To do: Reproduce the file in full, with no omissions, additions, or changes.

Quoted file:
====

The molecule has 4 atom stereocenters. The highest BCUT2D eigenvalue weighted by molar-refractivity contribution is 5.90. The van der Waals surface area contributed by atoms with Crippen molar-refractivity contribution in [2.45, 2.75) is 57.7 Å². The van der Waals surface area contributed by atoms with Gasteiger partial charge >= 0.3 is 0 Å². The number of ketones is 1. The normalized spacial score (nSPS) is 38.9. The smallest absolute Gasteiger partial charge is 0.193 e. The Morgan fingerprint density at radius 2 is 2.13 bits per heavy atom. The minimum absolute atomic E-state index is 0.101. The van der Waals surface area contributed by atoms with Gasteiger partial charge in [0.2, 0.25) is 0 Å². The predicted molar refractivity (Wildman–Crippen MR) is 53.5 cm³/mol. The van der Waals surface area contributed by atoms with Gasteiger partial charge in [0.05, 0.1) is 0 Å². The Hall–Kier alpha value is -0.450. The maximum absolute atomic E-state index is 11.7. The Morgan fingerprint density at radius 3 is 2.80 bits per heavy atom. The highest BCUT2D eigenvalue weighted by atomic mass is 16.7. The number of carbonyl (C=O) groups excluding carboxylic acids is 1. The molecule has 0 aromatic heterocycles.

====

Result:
The molecule has 4 atom stereocenters. The highest BCUT2D eigenvalue weighted by molar-refractivity contribution is 5.90. The van der Waals surface area contributed by atoms with Crippen molar-refractivity contribution in [2.45, 2.75) is 57.7 Å². The van der Waals surface area contributed by atoms with Gasteiger partial charge >= 0.3 is 0 Å². The number of ketones is 1. The normalized spacial score (nSPS) is 38.9. The smallest absolute Gasteiger partial charge is 0.193 e. The Morgan fingerprint density at radius 2 is 2.13 bits per heavy atom. The minimum absolute atomic E-state index is 0.101. The van der Waals surface area contributed by atoms with Gasteiger partial charge in [0.2, 0.25) is 0 Å². The predicted molar refractivity (Wildman–Crippen MR) is 53.5 cm³/mol. The van der Waals surface area contributed by atoms with Gasteiger partial charge in [0.05, 0.1) is 0 Å². The Hall–Kier alpha value is -0.450. The maximum absolute atomic E-state index is 11.7. The Morgan fingerprint density at radius 3 is 2.80 bits per heavy atom. The highest BCUT2D eigenvalue weighted by atomic mass is 16.7. The number of carbonyl (C=O) groups excluding carboxylic acids is 1. The molecule has 0 aromatic heterocycles.